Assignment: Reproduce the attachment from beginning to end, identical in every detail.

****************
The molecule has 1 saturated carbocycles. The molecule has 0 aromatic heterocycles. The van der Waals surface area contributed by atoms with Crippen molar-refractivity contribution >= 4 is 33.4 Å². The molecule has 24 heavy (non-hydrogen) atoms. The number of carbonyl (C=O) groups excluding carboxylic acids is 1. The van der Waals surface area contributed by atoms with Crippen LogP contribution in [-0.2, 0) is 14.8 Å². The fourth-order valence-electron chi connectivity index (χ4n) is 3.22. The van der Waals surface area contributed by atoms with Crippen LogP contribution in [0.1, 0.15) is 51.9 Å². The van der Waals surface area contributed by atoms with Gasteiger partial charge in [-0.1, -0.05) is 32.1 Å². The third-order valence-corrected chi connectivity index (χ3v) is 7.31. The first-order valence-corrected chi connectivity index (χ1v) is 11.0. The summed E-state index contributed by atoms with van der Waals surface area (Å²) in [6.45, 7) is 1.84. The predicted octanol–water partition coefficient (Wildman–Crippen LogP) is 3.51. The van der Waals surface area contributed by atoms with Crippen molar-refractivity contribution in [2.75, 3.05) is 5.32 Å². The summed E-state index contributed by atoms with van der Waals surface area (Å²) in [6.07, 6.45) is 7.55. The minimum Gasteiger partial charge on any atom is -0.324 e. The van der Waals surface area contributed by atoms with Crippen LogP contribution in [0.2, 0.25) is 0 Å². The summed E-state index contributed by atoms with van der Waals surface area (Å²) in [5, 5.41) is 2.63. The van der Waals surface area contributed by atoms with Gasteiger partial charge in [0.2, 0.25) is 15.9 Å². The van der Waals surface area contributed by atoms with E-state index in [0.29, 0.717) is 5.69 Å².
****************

The molecule has 1 saturated carbocycles. The molecule has 0 aromatic heterocycles. The van der Waals surface area contributed by atoms with Crippen molar-refractivity contribution >= 4 is 33.4 Å². The molecule has 24 heavy (non-hydrogen) atoms. The number of carbonyl (C=O) groups excluding carboxylic acids is 1. The van der Waals surface area contributed by atoms with Crippen LogP contribution in [-0.2, 0) is 14.8 Å². The fourth-order valence-electron chi connectivity index (χ4n) is 3.22. The van der Waals surface area contributed by atoms with Crippen LogP contribution in [0.1, 0.15) is 51.9 Å². The van der Waals surface area contributed by atoms with Gasteiger partial charge in [-0.1, -0.05) is 32.1 Å². The third-order valence-corrected chi connectivity index (χ3v) is 7.31. The first-order valence-corrected chi connectivity index (χ1v) is 11.0. The summed E-state index contributed by atoms with van der Waals surface area (Å²) in [6.45, 7) is 1.84. The predicted octanol–water partition coefficient (Wildman–Crippen LogP) is 3.51. The van der Waals surface area contributed by atoms with Crippen molar-refractivity contribution in [2.75, 3.05) is 5.32 Å². The summed E-state index contributed by atoms with van der Waals surface area (Å²) in [6.07, 6.45) is 7.55. The minimum Gasteiger partial charge on any atom is -0.324 e. The van der Waals surface area contributed by atoms with Crippen LogP contribution in [0.2, 0.25) is 0 Å². The summed E-state index contributed by atoms with van der Waals surface area (Å²) in [5, 5.41) is 2.63. The van der Waals surface area contributed by atoms with Gasteiger partial charge in [0.2, 0.25) is 15.9 Å². The van der Waals surface area contributed by atoms with E-state index in [0.29, 0.717) is 5.69 Å².